Figure 1: The importance of the microbiota in cancer. (a) Bar graphs showing the number of manuscripts published between 1998 and 2018, as retrieved by interrogation of the PubMed bibliographic database using the keywords “microbiome AND cancer” (red, top) and “gene mutation AND cancer” (blue, bottom). (b) Graph showing the growth rate of the “microbiome AND cancer” topic (red) vs the “gene mutation AND cancer” topic calculated in the last 10 years. Each point on the curve represents the ratio between the number of publications in the indicated year and the number of publications in 2008.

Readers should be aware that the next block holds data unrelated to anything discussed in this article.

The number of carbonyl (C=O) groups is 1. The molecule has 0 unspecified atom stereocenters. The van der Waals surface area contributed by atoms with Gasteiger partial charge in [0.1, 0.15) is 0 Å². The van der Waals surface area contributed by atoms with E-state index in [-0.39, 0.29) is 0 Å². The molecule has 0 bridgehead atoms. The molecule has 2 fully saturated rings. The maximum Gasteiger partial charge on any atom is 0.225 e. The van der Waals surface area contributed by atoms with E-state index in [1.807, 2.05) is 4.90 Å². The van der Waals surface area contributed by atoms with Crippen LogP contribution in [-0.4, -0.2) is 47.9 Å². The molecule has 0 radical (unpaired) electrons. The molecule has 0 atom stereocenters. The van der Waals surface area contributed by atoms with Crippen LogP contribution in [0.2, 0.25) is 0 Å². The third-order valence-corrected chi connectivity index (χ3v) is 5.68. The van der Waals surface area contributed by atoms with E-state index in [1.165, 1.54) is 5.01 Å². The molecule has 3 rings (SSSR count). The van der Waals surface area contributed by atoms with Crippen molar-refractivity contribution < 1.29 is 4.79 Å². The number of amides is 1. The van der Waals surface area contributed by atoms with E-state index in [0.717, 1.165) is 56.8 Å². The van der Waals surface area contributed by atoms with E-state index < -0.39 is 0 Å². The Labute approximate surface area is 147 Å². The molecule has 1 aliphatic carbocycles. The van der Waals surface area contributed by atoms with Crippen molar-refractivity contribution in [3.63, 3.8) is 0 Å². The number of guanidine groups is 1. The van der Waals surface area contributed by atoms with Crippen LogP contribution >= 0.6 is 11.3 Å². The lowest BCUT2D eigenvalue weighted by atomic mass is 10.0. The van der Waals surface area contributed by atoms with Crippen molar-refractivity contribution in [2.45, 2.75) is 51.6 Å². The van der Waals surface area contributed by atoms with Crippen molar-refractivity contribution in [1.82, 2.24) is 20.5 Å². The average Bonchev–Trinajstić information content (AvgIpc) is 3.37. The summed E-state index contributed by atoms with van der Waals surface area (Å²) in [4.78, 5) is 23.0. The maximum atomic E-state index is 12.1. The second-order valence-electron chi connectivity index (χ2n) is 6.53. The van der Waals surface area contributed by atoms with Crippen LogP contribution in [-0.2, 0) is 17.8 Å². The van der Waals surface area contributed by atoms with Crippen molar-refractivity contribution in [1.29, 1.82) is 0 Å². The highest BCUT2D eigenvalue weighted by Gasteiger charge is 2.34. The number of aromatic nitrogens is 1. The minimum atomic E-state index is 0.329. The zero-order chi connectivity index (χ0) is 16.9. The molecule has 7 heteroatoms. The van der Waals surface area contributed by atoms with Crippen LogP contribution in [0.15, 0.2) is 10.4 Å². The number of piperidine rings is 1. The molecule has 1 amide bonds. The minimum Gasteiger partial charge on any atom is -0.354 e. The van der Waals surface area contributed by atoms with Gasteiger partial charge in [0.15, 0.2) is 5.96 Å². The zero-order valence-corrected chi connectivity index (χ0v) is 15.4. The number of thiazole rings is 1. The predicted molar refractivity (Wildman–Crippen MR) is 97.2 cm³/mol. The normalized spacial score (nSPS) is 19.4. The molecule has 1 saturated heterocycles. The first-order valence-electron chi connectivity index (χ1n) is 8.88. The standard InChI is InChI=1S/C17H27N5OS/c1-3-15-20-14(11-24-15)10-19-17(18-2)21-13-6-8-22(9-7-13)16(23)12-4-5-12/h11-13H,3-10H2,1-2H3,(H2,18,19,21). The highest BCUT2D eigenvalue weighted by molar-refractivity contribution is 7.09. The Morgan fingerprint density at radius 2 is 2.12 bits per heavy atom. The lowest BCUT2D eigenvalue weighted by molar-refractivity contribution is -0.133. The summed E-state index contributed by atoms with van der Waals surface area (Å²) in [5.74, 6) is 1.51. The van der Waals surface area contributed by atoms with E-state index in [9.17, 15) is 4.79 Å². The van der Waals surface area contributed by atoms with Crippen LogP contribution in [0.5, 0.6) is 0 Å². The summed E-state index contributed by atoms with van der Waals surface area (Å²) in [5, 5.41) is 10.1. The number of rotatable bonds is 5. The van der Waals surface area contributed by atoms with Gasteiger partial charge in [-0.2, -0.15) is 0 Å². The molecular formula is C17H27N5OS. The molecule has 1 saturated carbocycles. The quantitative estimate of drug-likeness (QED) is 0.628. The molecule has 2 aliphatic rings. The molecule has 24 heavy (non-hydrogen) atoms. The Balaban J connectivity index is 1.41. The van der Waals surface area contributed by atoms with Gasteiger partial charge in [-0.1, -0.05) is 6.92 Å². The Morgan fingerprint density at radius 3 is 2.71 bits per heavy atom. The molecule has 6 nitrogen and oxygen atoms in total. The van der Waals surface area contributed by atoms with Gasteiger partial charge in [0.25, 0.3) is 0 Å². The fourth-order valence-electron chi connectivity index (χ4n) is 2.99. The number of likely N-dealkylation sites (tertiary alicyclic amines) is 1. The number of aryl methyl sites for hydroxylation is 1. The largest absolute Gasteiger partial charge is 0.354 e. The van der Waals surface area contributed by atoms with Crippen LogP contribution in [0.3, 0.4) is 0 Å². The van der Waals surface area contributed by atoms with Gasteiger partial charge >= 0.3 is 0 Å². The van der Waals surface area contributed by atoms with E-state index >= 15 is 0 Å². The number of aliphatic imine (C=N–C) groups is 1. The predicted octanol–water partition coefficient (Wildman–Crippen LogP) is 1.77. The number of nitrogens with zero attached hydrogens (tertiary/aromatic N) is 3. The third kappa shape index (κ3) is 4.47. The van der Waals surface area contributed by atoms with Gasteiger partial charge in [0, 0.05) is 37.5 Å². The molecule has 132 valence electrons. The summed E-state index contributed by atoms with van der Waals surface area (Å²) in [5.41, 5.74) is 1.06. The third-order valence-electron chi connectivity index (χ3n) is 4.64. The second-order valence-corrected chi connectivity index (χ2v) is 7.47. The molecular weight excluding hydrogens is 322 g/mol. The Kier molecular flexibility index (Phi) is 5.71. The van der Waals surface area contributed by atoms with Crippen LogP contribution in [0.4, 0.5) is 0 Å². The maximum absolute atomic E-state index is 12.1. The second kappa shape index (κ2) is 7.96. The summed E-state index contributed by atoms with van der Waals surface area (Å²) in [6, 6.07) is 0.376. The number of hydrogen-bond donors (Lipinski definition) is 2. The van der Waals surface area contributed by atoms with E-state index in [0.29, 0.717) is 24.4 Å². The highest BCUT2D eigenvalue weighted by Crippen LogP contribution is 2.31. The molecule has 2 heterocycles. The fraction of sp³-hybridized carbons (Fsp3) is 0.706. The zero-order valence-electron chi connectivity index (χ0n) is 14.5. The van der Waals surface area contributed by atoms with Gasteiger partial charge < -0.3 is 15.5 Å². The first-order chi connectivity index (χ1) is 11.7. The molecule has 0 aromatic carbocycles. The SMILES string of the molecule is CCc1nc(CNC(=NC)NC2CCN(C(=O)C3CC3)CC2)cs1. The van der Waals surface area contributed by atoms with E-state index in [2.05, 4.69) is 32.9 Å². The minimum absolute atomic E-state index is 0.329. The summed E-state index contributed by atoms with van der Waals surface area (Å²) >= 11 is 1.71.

Here, we reviewed the most important evidence obtained in the understanding of the microbiota-host interaction mechanisms that drive human cancer plasticity and lead to malignant progression. Most studies aimed at elucidating the effects of microbiota-host interactions on human cancer pathogenesis have been focused on colorectal cancer (CRC), for the obvious reason that the greatest number and diversity of microbes in the human body inhabits the large intestine (1012 bacteria/gm stool) [13]. However, many experimental findings have been collected on the links between dysbiosis and development of cancer in anatomic sites outside the gut, including oral and nasal cavities, lungs, skin, breast, and reproductive tract. Many of the same pathways that mediate the interplay between host microbiota, inflammation, and cancer etiology in the intestine may be applicable to other malignancies, particularly those that develop in organs directly communicating with the gastrointestinal tract. For example, bacteria can transform ingested material into toxic metabolites or secrete toxic substances, contributing to promote inflammation-dependent carcinogenesis outside their primary sites of colonization. The discussion points of this review will be developed as subsections corresponding to the anatomic sites where specific microbial communities reside. A common ground of signaling mechanisms responsible for the induction of plasticity either in cancer cells or in the surrounding niches is finally proposed.